User Reviews (15)

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  • rwalton9996 December 2010
    Cinematographically perfect,location likewise,casting could not have been better,the pace of the tale was brilliant. I loved this film,it was film-art. I loved it and was pleased that the ending wasn't 'Hollywood or Bollywood'. I couldn't have agreed more with the previous reviewer. More tastefully executed films like this please ! It is a must see and worthy of 10 gold stars by any standard. I have never seen a film that has touched on the lives and times of immigrant East Indians in South Africa,before and I found it to be an eye-opener and quite profound. I suspect that there must be a multitude of similar tales in need of being told from all British Colonies of the time.I'm not about to make excuses nor sympathies as I think it ridiculous to apolgise for the behaviours of past peoples. I endeavour personally to never repeat such practises myself! Nor should you.
  • Warning: Spoilers
    Loved the film?

    Come discuss this film!

    See you there! Sariena (Digital Babe)

    First, let me say that I first became familiar with Shamim Sarif's work, while visiting the Philadelphia Gay Film Festival over the last few years. This will be long, as I ABSOLUTELY LOVE both films, and can't recommend them enough for some humor, realistic drama and a journey beyond any existing borders of the mind.

    My partner of 10 years and I have become life-long fans of Shamim's work, as this writer/director has captured our hearts and souls with relevant and poignant story lines that could serve as crossover projects for the mainstream media. I believe the latter is crucial in engaging America and the world in a dialogue of equality which transcends sexuality or gender.


    I CAN'T THINK STRAIGHT- ===================== This has taken its spot among my favorite romantic comedies of all time. The soundtrack was up-tempo, fun and playful. The colors, costumes and set design where expertly integrated, and both this, and THE WORLD UNSEEN should be re-released on Blu-Ray. The look of both films is amazing and begs for hi-definition treatment.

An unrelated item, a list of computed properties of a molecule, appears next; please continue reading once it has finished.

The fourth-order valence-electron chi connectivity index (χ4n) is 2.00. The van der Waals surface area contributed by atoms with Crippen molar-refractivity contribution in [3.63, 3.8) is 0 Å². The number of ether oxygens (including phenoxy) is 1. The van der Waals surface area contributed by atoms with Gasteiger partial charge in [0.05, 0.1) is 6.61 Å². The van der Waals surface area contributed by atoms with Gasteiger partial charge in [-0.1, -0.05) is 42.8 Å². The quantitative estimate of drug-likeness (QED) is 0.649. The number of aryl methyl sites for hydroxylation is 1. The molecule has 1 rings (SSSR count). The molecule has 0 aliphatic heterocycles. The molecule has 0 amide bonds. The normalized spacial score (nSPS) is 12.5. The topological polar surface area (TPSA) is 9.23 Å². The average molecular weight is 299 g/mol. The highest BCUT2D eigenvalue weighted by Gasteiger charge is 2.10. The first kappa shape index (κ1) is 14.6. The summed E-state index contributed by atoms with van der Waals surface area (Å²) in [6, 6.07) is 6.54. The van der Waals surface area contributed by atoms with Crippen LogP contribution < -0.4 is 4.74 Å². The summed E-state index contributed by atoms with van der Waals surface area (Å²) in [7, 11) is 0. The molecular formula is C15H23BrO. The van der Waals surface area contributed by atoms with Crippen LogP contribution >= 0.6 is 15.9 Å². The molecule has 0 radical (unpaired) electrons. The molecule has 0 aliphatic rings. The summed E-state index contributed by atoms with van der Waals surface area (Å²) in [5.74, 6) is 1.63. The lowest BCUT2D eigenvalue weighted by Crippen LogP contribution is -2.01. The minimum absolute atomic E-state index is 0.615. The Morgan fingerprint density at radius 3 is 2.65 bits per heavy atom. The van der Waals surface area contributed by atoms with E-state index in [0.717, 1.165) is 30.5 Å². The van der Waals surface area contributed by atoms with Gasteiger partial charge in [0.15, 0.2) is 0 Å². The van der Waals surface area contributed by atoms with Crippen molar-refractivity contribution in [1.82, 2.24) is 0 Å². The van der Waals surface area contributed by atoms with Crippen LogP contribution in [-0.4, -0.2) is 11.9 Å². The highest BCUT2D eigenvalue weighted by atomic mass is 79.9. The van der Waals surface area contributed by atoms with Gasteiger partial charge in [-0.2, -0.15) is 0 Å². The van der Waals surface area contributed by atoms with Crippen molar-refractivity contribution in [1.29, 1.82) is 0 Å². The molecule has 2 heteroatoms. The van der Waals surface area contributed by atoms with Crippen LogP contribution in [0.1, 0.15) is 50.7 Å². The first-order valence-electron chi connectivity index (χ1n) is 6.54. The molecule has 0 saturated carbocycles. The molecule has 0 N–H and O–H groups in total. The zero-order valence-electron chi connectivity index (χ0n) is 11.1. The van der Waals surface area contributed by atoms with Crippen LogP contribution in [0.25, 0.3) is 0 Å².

This time Shamim Sarif uses humor effectively to shed light on the cultural taboo of being in a same sex relationship. She re-casts Lisa Ray as the confident, bold and seductive Tala, working on her own business, opposite Sheetal Sheth as Leila, the shy, beautiful and insightful writer, and object of Tala's affections.

    Together they explore this very forbidden, but inevitable love, and find their way to each other, with each other's help. But on the way, they are aided by friends in very humorous situations, and hindered by family members, still loyal to reserved tradition. The soundtrack is virtually its own character, as it includes catchy and sexy songs ranging from ethnic to ballad, which compliment Tala and Leila's journey perfectly.

    The cultural taboo of being in this relationship is a relatable conundrum that many same sex couples have faced, and despite this film's focus on Jordanian and Indian cultures, the overarching theme of being threatened, disowned and shunned by family is universal and sadly, very relevant. All of the characters are funny and charming, and the dialogue is hilarious and smart, but never preachy. I found it particularly interesting how the fathers in both THE WORLD UNSEEN and I CAN'T THINK STRAIGHT were overall very supportive-another rare depiction, given the theme and cultures depicted. ***SPOILER ALERT***

    THE WORLD UNSEEN: ===================== For me, this film is a stunning, visual masterpiece, based on the book of the same name. The sweeping visual landscape, and texture and layers of the setting, costumes, characters and lifestyle are simply magnificent and breathtaking. The film also masterfully captures the inhumanity, humiliation, cruelty and robbing of dignity caused by the laws of the period.

    It is a period piece, set in 1950's South Africa and tells the heartfelt and heart-breaking story of two women who find each other under during a chance encounter which awakens an emotional connection that ultimately unites them in heart, mind and soul. This occurs during a time period, where mixed race relationships are considered criminal, and the country has taken for granted that this should be acceptable. That is, except for those that characters that fight to revolt against this, and believe in equality.

    This includes Amina, the rebellious, courageous character (Sheetal Sheth) who ultimately reminds Miriam (Lisa Ray)-an oppressed and abused housewife, who has lost herself and her interests, in her "role"- that she the latter has the strength to stand on her own and be who she wants to be-personally and professionally. Both Sheetal Sheth and Lisa Ray do an incredible job of conveying their individual plights on screen-sometimes with little spoken word and an artistic journey that entrenches you into their quiet pain, caused by the situation. Their scenes are some of the most skillful, yearning and heart-wrenching I have ever seen.